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The Theater of Dionysus:
Archaic (curved?) retaining wall (SM1)


N.B. The viewer will find it useful to consult the state plan of the site.

The six irregularly cut polygonal stones in the center of the image below are among perhaps the most heatedly disputed in Greece, despite their unprepossessing appearance. Labeled SM1 in most modern plans, they lie between the footing wall of the fifth century stoa-skenê complex (to the left) and the foundations of the later permanent skenê (in the right background), a few yards to the east of the north-south axis of the fifth-century skenê. (Platform T can be seen in the center background.)

[Image 1]

SM1 viewed from the east

Photograph by John Porter

Originally seven in number (the seventh had disappeared by the time of Fiechter's excavations in 1927-1933), the stones are Acropolis limestone. It is clear that only their outer face (visible in the image) was meant to be seen. There is a definite curve at the south end (to the left, in the image). They have been identified as part of a retaining wall designed to support the circular orchestra of the sixth-century Theater of Dionysus.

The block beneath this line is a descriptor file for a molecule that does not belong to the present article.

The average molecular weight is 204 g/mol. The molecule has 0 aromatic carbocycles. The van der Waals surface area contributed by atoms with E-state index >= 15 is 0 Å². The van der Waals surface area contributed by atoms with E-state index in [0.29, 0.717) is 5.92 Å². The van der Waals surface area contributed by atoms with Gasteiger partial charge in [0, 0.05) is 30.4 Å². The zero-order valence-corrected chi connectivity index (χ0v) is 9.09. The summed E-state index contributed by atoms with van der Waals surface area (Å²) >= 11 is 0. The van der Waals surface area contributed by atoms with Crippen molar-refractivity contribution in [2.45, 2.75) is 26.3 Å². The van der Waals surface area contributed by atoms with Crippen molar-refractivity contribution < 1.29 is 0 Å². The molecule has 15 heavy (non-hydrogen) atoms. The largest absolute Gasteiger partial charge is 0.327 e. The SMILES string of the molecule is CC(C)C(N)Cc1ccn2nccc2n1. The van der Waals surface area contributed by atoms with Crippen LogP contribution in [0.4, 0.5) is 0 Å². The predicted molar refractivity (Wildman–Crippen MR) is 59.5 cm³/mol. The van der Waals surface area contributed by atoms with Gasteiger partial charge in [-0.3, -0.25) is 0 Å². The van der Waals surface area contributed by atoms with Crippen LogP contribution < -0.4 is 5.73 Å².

The theory of a circular archaic orchestra has had its detractors of late (particularly E. Gebhard and C. Ashby). These point, among other things, to the fifth-century theaters at Thorikos and Trachones, neither of which has a circular orchestra.

As regards SM1, there are various questions that deserve consideration:

[Image 2]

SM1 viewed from the northeast

Photograph by John Porter

The next logical stop on your tour of the archaeological remains of the Theater of Dionysus should be The Stoa


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Last Modified: Monday, 08-May-2006 16:10:36 CST
Please send queries and comments to john.porter@usask.ca.